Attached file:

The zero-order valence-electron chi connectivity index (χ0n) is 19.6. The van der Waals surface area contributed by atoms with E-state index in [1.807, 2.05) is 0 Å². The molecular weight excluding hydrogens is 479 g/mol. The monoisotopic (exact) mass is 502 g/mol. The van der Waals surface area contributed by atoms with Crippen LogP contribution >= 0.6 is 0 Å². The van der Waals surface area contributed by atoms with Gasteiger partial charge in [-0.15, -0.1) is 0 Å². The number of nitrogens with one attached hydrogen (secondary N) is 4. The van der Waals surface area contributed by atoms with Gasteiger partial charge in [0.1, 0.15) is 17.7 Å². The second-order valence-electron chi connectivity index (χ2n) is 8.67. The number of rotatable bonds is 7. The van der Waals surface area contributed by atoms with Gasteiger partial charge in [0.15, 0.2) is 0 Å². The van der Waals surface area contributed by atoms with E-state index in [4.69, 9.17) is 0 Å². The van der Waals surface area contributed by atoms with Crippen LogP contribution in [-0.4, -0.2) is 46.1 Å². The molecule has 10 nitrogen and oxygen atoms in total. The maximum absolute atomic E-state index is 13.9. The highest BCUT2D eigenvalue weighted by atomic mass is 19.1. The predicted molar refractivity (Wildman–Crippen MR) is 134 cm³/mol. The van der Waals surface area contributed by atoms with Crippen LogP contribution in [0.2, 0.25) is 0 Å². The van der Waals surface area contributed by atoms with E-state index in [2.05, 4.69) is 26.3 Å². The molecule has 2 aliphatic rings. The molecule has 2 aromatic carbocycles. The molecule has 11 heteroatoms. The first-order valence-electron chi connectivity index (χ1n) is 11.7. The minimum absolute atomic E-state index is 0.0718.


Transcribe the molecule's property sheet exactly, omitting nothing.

The zero-order valence-electron chi connectivity index (χ0n) is 19.6. The van der Waals surface area contributed by atoms with E-state index in [1.807, 2.05) is 0 Å². The molecular weight excluding hydrogens is 479 g/mol. The monoisotopic (exact) mass is 502 g/mol. The van der Waals surface area contributed by atoms with Crippen LogP contribution >= 0.6 is 0 Å². The van der Waals surface area contributed by atoms with Gasteiger partial charge in [-0.15, -0.1) is 0 Å². The number of nitrogens with one attached hydrogen (secondary N) is 4. The van der Waals surface area contributed by atoms with Gasteiger partial charge in [0.1, 0.15) is 17.7 Å². The second-order valence-electron chi connectivity index (χ2n) is 8.67. The number of rotatable bonds is 7. The van der Waals surface area contributed by atoms with Gasteiger partial charge in [0.15, 0.2) is 0 Å². The van der Waals surface area contributed by atoms with E-state index in [4.69, 9.17) is 0 Å². The van der Waals surface area contributed by atoms with Crippen LogP contribution in [-0.4, -0.2) is 46.1 Å². The molecule has 10 nitrogen and oxygen atoms in total. The maximum absolute atomic E-state index is 13.9. The highest BCUT2D eigenvalue weighted by atomic mass is 19.1. The predicted molar refractivity (Wildman–Crippen MR) is 134 cm³/mol. The van der Waals surface area contributed by atoms with Crippen LogP contribution in [0.2, 0.25) is 0 Å². The van der Waals surface area contributed by atoms with E-state index in [2.05, 4.69) is 26.3 Å². The molecule has 2 aliphatic rings. The molecule has 2 aromatic carbocycles. The molecule has 11 heteroatoms. The first-order valence-electron chi connectivity index (χ1n) is 11.7. The minimum absolute atomic E-state index is 0.0718.